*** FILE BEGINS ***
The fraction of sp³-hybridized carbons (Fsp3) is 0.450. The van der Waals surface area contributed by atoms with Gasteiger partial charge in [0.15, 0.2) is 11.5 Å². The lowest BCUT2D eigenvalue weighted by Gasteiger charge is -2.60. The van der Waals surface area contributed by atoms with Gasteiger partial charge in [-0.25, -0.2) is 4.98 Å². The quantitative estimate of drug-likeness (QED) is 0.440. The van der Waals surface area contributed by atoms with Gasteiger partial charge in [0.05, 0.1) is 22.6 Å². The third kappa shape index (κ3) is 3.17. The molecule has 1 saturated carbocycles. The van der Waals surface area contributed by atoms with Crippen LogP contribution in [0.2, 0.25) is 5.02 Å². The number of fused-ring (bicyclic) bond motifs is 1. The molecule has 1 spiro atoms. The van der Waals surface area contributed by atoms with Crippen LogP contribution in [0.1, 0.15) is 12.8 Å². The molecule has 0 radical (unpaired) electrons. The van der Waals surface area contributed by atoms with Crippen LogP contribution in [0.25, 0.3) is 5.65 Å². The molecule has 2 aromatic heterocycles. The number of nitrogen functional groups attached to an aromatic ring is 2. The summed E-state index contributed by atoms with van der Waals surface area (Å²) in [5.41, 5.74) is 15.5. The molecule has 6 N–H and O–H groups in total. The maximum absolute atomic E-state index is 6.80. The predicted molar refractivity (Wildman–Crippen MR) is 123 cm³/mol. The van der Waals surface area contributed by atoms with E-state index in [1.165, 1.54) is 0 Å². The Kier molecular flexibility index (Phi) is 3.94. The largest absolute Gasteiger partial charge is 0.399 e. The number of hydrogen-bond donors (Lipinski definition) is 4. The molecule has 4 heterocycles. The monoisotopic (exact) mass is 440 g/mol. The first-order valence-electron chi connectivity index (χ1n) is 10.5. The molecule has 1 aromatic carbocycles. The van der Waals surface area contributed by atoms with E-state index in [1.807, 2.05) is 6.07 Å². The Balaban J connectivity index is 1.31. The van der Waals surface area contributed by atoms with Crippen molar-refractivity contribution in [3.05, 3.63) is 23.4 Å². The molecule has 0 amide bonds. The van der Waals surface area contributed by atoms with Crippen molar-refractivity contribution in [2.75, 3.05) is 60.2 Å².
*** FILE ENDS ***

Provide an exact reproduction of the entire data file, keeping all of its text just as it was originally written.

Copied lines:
The fraction of sp³-hybridized carbons (Fsp3) is 0.450. The van der Waals surface area contributed by atoms with Gasteiger partial charge in [0.15, 0.2) is 11.5 Å². The lowest BCUT2D eigenvalue weighted by Gasteiger charge is -2.60. The van der Waals surface area contributed by atoms with Gasteiger partial charge in [-0.25, -0.2) is 4.98 Å². The quantitative estimate of drug-likeness (QED) is 0.440. The van der Waals surface area contributed by atoms with Gasteiger partial charge in [0.05, 0.1) is 22.6 Å². The third kappa shape index (κ3) is 3.17. The molecule has 1 saturated carbocycles. The van der Waals surface area contributed by atoms with Crippen LogP contribution in [0.2, 0.25) is 5.02 Å². The number of fused-ring (bicyclic) bond motifs is 1. The molecule has 1 spiro atoms. The van der Waals surface area contributed by atoms with Crippen LogP contribution in [0.1, 0.15) is 12.8 Å². The molecule has 0 radical (unpaired) electrons. The van der Waals surface area contributed by atoms with Crippen LogP contribution in [0.25, 0.3) is 5.65 Å². The molecule has 2 aromatic heterocycles. The number of nitrogen functional groups attached to an aromatic ring is 2. The summed E-state index contributed by atoms with van der Waals surface area (Å²) in [5.41, 5.74) is 15.5. The molecule has 6 N–H and O–H groups in total. The maximum absolute atomic E-state index is 6.80. The predicted molar refractivity (Wildman–Crippen MR) is 123 cm³/mol. The van der Waals surface area contributed by atoms with E-state index in [1.165, 1.54) is 0 Å². The Kier molecular flexibility index (Phi) is 3.94. The largest absolute Gasteiger partial charge is 0.399 e. The number of hydrogen-bond donors (Lipinski definition) is 4. The molecule has 4 heterocycles. The monoisotopic (exact) mass is 440 g/mol. The first-order valence-electron chi connectivity index (χ1n) is 10.5. The molecule has 1 aromatic carbocycles. The van der Waals surface area contributed by atoms with E-state index in [1.807, 2.05) is 6.07 Å². The Balaban J connectivity index is 1.31. The van der Waals surface area contributed by atoms with Crippen molar-refractivity contribution in [3.05, 3.63) is 23.4 Å². The molecule has 0 amide bonds. The van der Waals surface area contributed by atoms with Crippen molar-refractivity contribution in [2.75, 3.05) is 60.2 Å².